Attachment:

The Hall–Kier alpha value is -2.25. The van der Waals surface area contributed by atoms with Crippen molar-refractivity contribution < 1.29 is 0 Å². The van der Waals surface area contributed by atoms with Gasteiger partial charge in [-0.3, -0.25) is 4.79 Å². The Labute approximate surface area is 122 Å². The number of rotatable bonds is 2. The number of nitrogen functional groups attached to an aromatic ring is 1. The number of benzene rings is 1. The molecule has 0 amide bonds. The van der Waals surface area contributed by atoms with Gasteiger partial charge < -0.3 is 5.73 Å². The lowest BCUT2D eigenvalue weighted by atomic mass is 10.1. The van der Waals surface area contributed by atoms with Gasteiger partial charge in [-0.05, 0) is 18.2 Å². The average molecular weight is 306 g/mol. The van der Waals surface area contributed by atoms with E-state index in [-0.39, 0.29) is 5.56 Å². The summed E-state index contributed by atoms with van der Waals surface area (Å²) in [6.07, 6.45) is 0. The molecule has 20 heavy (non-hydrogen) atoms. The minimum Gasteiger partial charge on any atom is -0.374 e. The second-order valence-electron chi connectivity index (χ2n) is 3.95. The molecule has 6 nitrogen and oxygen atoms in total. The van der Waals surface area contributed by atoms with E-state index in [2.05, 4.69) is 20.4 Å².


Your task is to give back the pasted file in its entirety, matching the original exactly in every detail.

The Hall–Kier alpha value is -2.25. The van der Waals surface area contributed by atoms with Crippen molar-refractivity contribution < 1.29 is 0 Å². The van der Waals surface area contributed by atoms with Gasteiger partial charge in [-0.3, -0.25) is 4.79 Å². The Labute approximate surface area is 122 Å². The number of rotatable bonds is 2. The number of nitrogen functional groups attached to an aromatic ring is 1. The number of benzene rings is 1. The molecule has 0 amide bonds. The van der Waals surface area contributed by atoms with Gasteiger partial charge < -0.3 is 5.73 Å². The lowest BCUT2D eigenvalue weighted by atomic mass is 10.1. The van der Waals surface area contributed by atoms with Gasteiger partial charge in [-0.05, 0) is 18.2 Å². The average molecular weight is 306 g/mol. The van der Waals surface area contributed by atoms with E-state index in [-0.39, 0.29) is 5.56 Å². The summed E-state index contributed by atoms with van der Waals surface area (Å²) in [6.07, 6.45) is 0. The molecule has 20 heavy (non-hydrogen) atoms. The minimum Gasteiger partial charge on any atom is -0.374 e. The second-order valence-electron chi connectivity index (χ2n) is 3.95. The molecule has 6 nitrogen and oxygen atoms in total. The van der Waals surface area contributed by atoms with E-state index in [2.05, 4.69) is 20.4 Å².